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Palaeontology

Tyrannosaurus rex wagged its tail when running

By T.K. Randall
September 23, 2021 · Comment icon 4 comments



Dinosaur tails did more than act as a counterweight. Image Credit: CC BY-SA 3.0 David Monniaux
Even the fiercest dinosaurs may have wagged their tails back and forth when running and walking.
The very idea of a 40ft long, 7-ton carnivorous reptile running along with its tail wagging enthusiastically like a dog with a bone might seem ridiculous, but according to a new study, dinosaurs did in fact wag their tails when moving around - though not for the same reason as dogs.

Most dinosaur species had considerably long tails that were quite unlike anything seen today, making comparisons with the tail mechanics of any living animals difficult.

To find out more, therefore, researchers had to use computer simulations to determine the role played by dinosaur tails and how they moved in relation to the animals themselves.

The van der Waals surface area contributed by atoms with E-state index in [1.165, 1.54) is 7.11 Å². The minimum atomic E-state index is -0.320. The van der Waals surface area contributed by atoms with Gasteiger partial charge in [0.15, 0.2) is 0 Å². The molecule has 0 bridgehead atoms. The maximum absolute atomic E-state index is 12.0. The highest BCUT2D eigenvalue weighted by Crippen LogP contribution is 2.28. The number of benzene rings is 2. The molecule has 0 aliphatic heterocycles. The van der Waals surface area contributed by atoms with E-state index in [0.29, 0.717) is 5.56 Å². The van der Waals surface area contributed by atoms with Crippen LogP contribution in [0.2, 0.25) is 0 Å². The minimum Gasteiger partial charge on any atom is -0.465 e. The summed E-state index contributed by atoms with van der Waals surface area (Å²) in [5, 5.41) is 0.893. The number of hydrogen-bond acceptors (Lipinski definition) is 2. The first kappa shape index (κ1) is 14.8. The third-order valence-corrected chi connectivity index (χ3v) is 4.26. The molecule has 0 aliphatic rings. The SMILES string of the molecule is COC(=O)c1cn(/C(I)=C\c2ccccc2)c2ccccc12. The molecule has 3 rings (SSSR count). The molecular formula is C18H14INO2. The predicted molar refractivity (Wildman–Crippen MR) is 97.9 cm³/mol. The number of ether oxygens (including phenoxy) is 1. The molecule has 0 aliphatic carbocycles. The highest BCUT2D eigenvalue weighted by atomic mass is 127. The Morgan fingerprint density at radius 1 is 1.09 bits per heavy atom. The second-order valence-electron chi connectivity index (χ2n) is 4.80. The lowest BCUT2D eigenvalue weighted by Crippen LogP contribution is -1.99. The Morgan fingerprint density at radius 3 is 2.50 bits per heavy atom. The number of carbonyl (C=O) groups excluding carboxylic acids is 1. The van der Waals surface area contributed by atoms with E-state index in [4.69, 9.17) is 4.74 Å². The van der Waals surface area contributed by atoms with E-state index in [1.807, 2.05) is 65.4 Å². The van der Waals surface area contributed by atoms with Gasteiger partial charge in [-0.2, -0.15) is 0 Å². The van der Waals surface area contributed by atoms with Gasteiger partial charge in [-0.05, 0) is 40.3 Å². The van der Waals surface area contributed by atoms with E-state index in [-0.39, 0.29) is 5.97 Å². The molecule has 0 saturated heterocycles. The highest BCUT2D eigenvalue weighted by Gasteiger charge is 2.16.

The findings indicated that dinosaur tails swayed back and forth while walking and 'wagged' during running, most likely to help control the animal's angular momentum.

The simulations they used were based on a small theropod called Coelophysis bauri.

"Essentially, our findings show that dinosaurs like Tyrannosaurus and Velociraptor wagged their tails from side to side when they ran, which helped them stay balanced," said paleontologist Peter Bishop.

"After running a range of further simulations making the tails heavier, lighter and even no tail at all, we were able to conclusively demonstrate that the tail wagging was a means of controlling angular momentum throughout their gait."

Source: Science Alert | Comments (4)


Recent comments on this story
Comment icon #1 Posted by jethrofloyd 1 year ago
Comment icon #2 Posted by Jon the frog 1 year ago
waggy wag wag
Comment icon #3 Posted by MissJatti 1 year ago
no wonder why it has Rex it its name
Comment icon #4 Posted by SD455GTO 1 year ago
Cheetahs use their tail as a rudder while chasing prey. Makes sense really.


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